Lining hem: ok, this is a controversy only in my own mind. Should the lining hem be turned out (between the lining and the main fabric) or in (next to the body)? I’ve seen RTW examples of both styles. My reasoning is, that while all construction details (darts, seams) should fall between the lining and the main fabric (so that there is a smooth, neat surface if the garment is turned inside out) the hem is the only part of the lining most likely to be seen when worn. Therefore, it makes sense to turn it inwards (towards the body) so that it looks clean if the main fabric rides up while worn.

Meanwhile, Nanook still awaits pocket linings. But I did so much successful sewing this weekend, I didn’t have time to knit.

Skirting Issues

(Groan… that was terrible!!)

The promised skirt post mortem!

Pattern: Skirt from Sew U: The Built by Wendy Guide to Making your own Wardrobe

With my first skirt, far from enjoying beginner’s luck, I made every possible mistake:

  • Cut two front sides. I’m only able to wear it despite that because it’s cut on the bias.
  • Put the lining together incorrectly, with its darts visible on the inside.
  • Attached zip at the right hand side instead of the left.
  • I’m pretty sure I inadvertently increased the seam allowance, making it gangrene-inducingly tight at the waist unless I wear it very high.
  • Used a cheap craft shop zip which doesn’t lock on pressing down the tab. Oops!!
  • Also, I didn’t see a length reduction line on the pattern, so I made up my own.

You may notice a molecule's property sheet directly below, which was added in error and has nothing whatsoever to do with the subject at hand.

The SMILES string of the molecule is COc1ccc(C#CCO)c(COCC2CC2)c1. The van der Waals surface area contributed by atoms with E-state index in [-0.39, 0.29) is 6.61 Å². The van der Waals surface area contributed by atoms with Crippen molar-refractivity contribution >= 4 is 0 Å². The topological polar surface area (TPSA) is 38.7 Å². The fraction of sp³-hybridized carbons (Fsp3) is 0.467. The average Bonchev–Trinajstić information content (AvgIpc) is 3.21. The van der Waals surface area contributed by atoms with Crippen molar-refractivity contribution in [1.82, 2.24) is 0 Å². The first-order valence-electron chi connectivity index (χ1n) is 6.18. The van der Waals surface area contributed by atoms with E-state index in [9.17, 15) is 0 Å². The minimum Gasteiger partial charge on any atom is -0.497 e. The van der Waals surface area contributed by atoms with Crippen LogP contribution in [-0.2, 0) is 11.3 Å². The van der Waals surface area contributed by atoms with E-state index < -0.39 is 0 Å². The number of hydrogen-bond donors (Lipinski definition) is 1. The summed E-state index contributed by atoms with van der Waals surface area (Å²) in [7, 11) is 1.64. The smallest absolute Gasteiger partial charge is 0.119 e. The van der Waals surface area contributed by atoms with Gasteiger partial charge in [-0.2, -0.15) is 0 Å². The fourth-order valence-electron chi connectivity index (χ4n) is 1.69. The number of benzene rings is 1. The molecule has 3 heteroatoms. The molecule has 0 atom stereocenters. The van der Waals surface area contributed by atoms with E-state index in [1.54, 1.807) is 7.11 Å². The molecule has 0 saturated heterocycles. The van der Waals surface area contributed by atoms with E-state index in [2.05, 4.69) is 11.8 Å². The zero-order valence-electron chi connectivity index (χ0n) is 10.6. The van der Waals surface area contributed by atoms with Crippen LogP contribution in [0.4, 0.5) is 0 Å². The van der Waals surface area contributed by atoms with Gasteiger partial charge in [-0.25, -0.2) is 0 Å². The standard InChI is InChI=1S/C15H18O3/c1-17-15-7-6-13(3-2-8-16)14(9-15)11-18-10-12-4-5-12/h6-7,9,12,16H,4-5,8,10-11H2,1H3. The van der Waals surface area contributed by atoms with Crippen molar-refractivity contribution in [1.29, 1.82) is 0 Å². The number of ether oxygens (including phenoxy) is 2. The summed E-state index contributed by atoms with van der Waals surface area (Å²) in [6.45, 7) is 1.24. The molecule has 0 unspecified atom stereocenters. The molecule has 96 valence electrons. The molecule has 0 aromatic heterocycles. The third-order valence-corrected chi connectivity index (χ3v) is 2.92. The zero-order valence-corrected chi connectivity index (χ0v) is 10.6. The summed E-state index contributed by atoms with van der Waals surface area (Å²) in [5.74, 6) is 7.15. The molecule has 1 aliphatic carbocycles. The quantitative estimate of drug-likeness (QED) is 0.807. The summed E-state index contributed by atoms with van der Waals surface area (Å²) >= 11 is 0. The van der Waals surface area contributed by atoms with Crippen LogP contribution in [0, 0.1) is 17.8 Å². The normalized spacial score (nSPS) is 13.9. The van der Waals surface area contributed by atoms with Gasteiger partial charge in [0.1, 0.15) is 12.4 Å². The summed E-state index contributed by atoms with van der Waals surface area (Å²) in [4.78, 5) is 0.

• Here’s one of those duh things you only realise later: The skirt and lining are made exactly the same, with the wrong sides of both ending up between the right sides. Meaning, no construction shows on the public side or lies against your body. The only exception is the hem of the lining, which should be folded in the same direction as the main fabric. That is, if you flip the main fabric up, you should see the smooth, NOT folded, side of the lining’s hem. At least, I think so, based on the retail skirts I’ve bought.

Seeing, however, that every bloggy review praised this skirt and said it miraculously fit and fell perfectly no matter what the size and shape of the wearer, I tried it again. What do you know, they were right:

This time I was much more careful and actually cut a front piece and two back pieces.

Mods:

  • Took out the front darts since I have a bit of a tummy.
  • Increased waist circumference by taking out about 3/4” more from the top of the skirt.
  • Moved opening to side. Lesson: the opening needs to be on opposite sides of the skirt and lining.
  • Fully lined instead of faced.
  • Inserted a tab of fabric into the opening for hook and eye closure.
  • Added a facing to the top. Long rectangle, pleated at top edge to account for narrower circumference at waist. It also extends into a sash, so I figured out a way to line the dangling ends.

Much better! Will I dare to make a shirt next?

Some Techniques & an FO!